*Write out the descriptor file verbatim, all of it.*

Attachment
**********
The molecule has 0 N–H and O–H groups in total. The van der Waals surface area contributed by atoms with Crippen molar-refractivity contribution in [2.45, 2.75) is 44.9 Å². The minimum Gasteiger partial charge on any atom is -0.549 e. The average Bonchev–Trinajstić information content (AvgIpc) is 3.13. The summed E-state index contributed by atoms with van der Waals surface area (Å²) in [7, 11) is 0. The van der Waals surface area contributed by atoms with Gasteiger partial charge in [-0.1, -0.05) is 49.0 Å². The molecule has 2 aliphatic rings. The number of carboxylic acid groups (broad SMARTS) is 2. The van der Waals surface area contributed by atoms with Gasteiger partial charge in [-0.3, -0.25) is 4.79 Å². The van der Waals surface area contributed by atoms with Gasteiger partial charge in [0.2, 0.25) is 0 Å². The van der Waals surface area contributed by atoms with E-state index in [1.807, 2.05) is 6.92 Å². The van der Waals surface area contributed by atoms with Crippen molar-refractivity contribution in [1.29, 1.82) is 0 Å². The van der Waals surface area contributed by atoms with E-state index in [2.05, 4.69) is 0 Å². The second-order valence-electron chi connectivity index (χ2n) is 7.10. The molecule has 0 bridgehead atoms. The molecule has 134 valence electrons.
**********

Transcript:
The molecule has 0 N–H and O–H groups in total. The van der Waals surface area contributed by atoms with Crippen molar-refractivity contribution in [2.45, 2.75) is 44.9 Å². The minimum Gasteiger partial charge on any atom is -0.549 e. The average Bonchev–Trinajstić information content (AvgIpc) is 3.13. The summed E-state index contributed by atoms with van der Waals surface area (Å²) in [7, 11) is 0. The van der Waals surface area contributed by atoms with Gasteiger partial charge in [-0.1, -0.05) is 49.0 Å². The molecule has 2 aliphatic rings. The number of carboxylic acid groups (broad SMARTS) is 2. The van der Waals surface area contributed by atoms with Gasteiger partial charge in [-0.3, -0.25) is 4.79 Å². The van der Waals surface area contributed by atoms with Gasteiger partial charge in [0.2, 0.25) is 0 Å². The van der Waals surface area contributed by atoms with E-state index in [1.807, 2.05) is 6.92 Å². The van der Waals surface area contributed by atoms with Crippen molar-refractivity contribution in [1.29, 1.82) is 0 Å². The van der Waals surface area contributed by atoms with E-state index in [2.05, 4.69) is 0 Å². The second-order valence-electron chi connectivity index (χ2n) is 7.10. The molecule has 0 bridgehead atoms. The molecule has 134 valence electrons.